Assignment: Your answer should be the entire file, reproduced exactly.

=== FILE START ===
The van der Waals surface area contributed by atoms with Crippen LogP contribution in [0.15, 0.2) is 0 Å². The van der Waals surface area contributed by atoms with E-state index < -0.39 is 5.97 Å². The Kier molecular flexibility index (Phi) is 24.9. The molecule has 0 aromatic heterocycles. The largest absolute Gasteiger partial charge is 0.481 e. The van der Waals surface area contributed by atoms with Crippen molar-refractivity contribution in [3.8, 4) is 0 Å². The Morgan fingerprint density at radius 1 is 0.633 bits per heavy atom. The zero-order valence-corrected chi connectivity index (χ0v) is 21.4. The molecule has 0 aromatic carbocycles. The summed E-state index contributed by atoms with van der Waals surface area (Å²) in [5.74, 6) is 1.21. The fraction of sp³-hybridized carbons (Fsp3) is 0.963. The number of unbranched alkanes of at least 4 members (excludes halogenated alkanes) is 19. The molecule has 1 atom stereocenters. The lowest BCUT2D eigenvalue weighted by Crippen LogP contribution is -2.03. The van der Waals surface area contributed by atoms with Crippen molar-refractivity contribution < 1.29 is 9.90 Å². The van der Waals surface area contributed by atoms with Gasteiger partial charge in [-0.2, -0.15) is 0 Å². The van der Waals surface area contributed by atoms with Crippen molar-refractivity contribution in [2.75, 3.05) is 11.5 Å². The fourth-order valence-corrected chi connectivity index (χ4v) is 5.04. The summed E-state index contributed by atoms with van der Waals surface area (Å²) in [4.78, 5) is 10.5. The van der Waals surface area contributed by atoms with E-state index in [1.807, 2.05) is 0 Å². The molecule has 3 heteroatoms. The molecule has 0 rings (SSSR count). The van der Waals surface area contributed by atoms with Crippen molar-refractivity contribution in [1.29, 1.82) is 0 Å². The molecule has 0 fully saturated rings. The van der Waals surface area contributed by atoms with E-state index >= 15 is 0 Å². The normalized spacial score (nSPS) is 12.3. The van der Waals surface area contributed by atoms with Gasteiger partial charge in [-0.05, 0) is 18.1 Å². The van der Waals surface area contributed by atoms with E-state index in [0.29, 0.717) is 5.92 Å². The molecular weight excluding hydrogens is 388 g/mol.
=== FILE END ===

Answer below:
The van der Waals surface area contributed by atoms with Crippen LogP contribution in [0.15, 0.2) is 0 Å². The van der Waals surface area contributed by atoms with E-state index < -0.39 is 5.97 Å². The Kier molecular flexibility index (Phi) is 24.9. The molecule has 0 aromatic heterocycles. The largest absolute Gasteiger partial charge is 0.481 e. The van der Waals surface area contributed by atoms with Crippen molar-refractivity contribution in [3.8, 4) is 0 Å². The Morgan fingerprint density at radius 1 is 0.633 bits per heavy atom. The zero-order valence-corrected chi connectivity index (χ0v) is 21.4. The molecule has 0 aromatic carbocycles. The summed E-state index contributed by atoms with van der Waals surface area (Å²) in [5.74, 6) is 1.21. The fraction of sp³-hybridized carbons (Fsp3) is 0.963. The number of unbranched alkanes of at least 4 members (excludes halogenated alkanes) is 19. The molecule has 1 atom stereocenters. The lowest BCUT2D eigenvalue weighted by Crippen LogP contribution is -2.03. The van der Waals surface area contributed by atoms with Crippen molar-refractivity contribution < 1.29 is 9.90 Å². The van der Waals surface area contributed by atoms with Gasteiger partial charge in [-0.2, -0.15) is 0 Å². The van der Waals surface area contributed by atoms with Crippen molar-refractivity contribution in [2.75, 3.05) is 11.5 Å². The fourth-order valence-corrected chi connectivity index (χ4v) is 5.04. The summed E-state index contributed by atoms with van der Waals surface area (Å²) in [4.78, 5) is 10.5. The van der Waals surface area contributed by atoms with E-state index in [1.807, 2.05) is 0 Å². The molecule has 3 heteroatoms. The molecule has 0 rings (SSSR count). The van der Waals surface area contributed by atoms with Crippen molar-refractivity contribution in [1.29, 1.82) is 0 Å². The molecule has 0 fully saturated rings. The van der Waals surface area contributed by atoms with E-state index >= 15 is 0 Å². The normalized spacial score (nSPS) is 12.3. The van der Waals surface area contributed by atoms with Gasteiger partial charge in [-0.05, 0) is 18.1 Å². The van der Waals surface area contributed by atoms with E-state index in [0.29, 0.717) is 5.92 Å². The molecular weight excluding hydrogens is 388 g/mol.